but the problem with taking so much time to develop tone, environment, and character, even before the real story of the hunt gets started, is that the movie becomes incredibly long. at two and a half hours, it’s not easy to get through a long movie, especially one that often feels like it’s moving kind of slow. it isn’t until nearly an hour into the film that the three leads are actually on the road together, as mattie follows laboeuf and cogburn, determined to see that she gets what she paid for. both hunters are after the same man and have decided to join forces to bring him in, but mattie has paid cogburn to make sure chaney is hung here, and not in another state, and that much is important to her. it’s an interesting debate, as cogburn insists that it makes no difference where he is hung and that mattie can tell chaney that he’s being hung because of her father, herslef, if she wants to.
once on the road, it does take a lot of time before anything that resembles action starts to happen. first there’s laboeuf and mattie arguing to the point where he starts spanking her with his belt. then he and cogburn have words and end up going their separate ways. now it’s just mattie and cogburn as they come to that indian house, then find and cut down a man hanging from a tree, and after that meet a local dentist wearing a bearskin to stay warm. it’s all interesting in a johny depp- dead man, kind of way, but it’s not enough to really hold our attention in place, without a hint of action here or there.
we finally get that action we’re looking for when they come to a cabin with smoke coming from the chimney and have dealings with the two men who are inside. these men are undecided on how they want to handle cogburn’s visit and torn up by the way they differ in opinion. things end up getting pretty out of control, and next thing you know both laboeuf and chaney’s gang are all showing up at the cabin to see what’s going on.
the real action of the movie doesn’t take place until the ending. there is a great gun battle, and even some fun moments before that involving barry pepper as the great lucky ned pepper, and his gang of misfits. even tom chaney doesn’t seem all that bad, as he tries to understand a little bit about why mattie hates him so much. and rooster does get to deliver with some gunfire and show off his skills in a wonderful shootout climax.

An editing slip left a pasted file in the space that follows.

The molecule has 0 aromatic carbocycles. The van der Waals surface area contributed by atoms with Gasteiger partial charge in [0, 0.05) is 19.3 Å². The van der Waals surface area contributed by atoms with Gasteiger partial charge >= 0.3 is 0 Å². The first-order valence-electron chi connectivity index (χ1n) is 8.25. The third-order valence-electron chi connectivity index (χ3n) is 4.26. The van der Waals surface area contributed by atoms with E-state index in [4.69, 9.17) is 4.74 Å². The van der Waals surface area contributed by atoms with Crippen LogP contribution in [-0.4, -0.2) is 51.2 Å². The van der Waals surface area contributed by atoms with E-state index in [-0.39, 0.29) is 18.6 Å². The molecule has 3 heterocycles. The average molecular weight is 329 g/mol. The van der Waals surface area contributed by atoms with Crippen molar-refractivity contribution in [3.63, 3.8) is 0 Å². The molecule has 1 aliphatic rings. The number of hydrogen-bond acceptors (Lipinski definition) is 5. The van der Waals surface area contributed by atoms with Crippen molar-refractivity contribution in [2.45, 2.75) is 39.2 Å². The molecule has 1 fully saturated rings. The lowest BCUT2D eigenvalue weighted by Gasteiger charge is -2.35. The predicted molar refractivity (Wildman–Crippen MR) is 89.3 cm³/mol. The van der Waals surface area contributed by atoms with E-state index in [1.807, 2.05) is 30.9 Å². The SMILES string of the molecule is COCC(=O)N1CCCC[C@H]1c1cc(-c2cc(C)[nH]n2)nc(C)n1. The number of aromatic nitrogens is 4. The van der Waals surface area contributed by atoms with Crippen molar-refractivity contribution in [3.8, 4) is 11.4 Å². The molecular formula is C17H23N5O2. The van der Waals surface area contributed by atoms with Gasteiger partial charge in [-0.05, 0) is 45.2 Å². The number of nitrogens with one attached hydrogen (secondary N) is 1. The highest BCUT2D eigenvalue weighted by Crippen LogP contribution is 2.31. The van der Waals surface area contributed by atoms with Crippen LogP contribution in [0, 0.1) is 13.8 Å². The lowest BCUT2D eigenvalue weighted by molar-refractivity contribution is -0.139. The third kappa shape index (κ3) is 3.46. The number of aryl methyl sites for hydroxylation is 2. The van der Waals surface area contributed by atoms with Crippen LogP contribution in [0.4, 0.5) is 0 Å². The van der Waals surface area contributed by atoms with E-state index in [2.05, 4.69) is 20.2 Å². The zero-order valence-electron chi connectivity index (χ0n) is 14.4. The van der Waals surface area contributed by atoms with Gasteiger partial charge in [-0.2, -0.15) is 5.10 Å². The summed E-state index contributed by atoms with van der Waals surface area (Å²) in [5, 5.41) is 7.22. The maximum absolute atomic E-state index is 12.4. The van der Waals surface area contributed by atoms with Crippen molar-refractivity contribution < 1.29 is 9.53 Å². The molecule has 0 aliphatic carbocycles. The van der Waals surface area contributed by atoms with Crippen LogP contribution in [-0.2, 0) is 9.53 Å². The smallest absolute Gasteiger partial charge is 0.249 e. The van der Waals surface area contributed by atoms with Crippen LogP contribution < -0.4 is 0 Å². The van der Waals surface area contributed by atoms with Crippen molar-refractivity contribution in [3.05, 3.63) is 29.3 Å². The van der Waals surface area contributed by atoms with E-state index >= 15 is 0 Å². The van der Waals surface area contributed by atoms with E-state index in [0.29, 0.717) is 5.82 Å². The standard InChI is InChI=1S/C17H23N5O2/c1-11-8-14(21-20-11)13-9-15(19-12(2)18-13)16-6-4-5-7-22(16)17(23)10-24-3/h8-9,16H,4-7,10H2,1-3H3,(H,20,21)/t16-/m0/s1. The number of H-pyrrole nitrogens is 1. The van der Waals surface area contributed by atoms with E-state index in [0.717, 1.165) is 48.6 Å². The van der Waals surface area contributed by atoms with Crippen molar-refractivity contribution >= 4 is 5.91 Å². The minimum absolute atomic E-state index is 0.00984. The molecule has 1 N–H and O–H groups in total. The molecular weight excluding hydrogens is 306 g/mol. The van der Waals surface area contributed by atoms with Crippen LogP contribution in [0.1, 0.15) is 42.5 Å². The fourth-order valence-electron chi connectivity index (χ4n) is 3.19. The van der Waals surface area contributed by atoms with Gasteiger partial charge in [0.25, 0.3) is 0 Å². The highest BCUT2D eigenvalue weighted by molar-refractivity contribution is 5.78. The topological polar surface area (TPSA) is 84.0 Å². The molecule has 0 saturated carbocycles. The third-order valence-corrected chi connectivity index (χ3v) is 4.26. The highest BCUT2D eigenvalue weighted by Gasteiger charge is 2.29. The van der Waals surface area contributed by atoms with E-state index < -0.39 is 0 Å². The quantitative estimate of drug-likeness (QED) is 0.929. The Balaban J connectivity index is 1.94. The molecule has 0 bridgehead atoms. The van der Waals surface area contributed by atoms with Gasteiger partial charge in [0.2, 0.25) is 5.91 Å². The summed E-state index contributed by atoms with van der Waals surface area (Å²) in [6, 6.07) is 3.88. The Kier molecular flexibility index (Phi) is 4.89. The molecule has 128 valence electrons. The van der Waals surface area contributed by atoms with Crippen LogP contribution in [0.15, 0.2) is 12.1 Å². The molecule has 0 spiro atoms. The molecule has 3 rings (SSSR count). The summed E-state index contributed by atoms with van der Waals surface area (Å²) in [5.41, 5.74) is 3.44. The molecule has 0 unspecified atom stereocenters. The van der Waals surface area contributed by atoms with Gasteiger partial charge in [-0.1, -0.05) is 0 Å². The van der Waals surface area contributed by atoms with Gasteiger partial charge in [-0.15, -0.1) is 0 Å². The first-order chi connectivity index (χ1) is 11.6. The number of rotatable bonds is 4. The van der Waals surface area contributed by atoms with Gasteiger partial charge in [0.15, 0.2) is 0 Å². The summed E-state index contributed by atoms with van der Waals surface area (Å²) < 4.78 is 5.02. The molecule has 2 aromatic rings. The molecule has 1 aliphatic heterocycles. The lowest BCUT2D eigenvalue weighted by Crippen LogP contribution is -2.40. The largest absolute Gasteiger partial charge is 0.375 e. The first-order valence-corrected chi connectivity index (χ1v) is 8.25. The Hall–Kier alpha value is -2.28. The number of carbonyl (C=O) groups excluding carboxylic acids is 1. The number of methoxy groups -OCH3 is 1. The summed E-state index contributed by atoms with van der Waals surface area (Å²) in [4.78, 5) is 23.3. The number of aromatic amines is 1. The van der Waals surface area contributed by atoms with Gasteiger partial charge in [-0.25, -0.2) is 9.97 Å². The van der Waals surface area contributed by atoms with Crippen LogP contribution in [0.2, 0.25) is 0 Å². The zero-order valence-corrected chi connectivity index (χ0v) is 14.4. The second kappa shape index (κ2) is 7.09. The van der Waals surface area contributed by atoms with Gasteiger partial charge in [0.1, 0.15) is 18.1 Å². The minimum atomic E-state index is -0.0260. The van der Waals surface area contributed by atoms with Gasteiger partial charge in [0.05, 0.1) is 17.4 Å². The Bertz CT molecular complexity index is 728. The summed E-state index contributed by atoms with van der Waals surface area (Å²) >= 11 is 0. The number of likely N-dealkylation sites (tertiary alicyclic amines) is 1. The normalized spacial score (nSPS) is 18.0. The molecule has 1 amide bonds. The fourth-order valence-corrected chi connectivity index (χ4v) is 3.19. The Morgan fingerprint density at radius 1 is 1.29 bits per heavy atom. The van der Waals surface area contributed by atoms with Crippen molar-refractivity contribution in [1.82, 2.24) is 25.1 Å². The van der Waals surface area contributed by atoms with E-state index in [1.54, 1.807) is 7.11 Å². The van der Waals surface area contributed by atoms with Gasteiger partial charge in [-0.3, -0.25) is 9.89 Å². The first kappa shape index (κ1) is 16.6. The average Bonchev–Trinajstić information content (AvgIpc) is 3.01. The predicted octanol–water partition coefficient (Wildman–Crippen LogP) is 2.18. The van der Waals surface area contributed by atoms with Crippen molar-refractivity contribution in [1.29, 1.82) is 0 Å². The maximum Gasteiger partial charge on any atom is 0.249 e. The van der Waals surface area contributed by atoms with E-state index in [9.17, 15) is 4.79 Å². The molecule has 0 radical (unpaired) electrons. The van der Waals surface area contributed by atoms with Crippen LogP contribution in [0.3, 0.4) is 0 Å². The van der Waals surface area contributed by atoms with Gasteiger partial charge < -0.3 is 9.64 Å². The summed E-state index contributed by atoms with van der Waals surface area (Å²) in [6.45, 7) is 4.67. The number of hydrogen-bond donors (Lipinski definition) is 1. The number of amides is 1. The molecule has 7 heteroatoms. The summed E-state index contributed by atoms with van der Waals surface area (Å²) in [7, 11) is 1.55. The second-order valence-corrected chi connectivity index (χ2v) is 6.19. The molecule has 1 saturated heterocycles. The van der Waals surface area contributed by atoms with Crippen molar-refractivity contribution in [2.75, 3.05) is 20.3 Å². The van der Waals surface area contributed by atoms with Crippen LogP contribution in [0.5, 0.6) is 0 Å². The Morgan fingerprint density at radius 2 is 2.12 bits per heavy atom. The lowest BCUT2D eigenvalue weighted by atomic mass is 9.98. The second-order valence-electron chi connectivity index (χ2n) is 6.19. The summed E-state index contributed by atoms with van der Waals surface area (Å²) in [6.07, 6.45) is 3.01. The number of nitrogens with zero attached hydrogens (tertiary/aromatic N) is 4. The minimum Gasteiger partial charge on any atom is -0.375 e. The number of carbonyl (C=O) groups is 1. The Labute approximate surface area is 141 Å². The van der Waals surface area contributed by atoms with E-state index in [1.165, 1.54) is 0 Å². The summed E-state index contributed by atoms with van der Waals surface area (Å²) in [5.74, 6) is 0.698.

True grit, the remake of the john wayne movie that won him an oscar, is a very well-made film. the coen brothers know they have a strong plot to work with, trying to be more true to the book than the wayne movie was. here they have the story of a girl who hires a bounty hunter and then goes out on the trail with him and experiences everything that comes their way. and all of the establishing before they actually get out on the trail really does help setup what is to come. the scene of rooster on the stand, and then the scene of mattie out hustling the horse salesman, happen to be the best two scenes of the movie, but neither one of them, interesting though they may be, really moves the story along at all.
all of this comes with a cost. that cost is that the movie is lengthened greatly by all of the fine attention to detail and long, wandering conversations that are often about nothing at all. we don’t need to hear about each of rooster’s wives and past business dealings, through dialogue, for example. especially when we can barely understand what the man is saying to begin with. this movie tries to be it’s own thing, without paying attention to the qualities that make the genre work. so there is very little action, and there is also very little tracking and clue following, in order to find chaney, which is another avenue that might have helped move the plot along with a little more gusto and excitement. true grit is an enjoyable movie, but like many coen brothers films, it is not the easiest film to appreciate. the more times you see it, the more it makes sense. there’s a lot on the screen here, but at the same time, we often feel like there just isn’t enough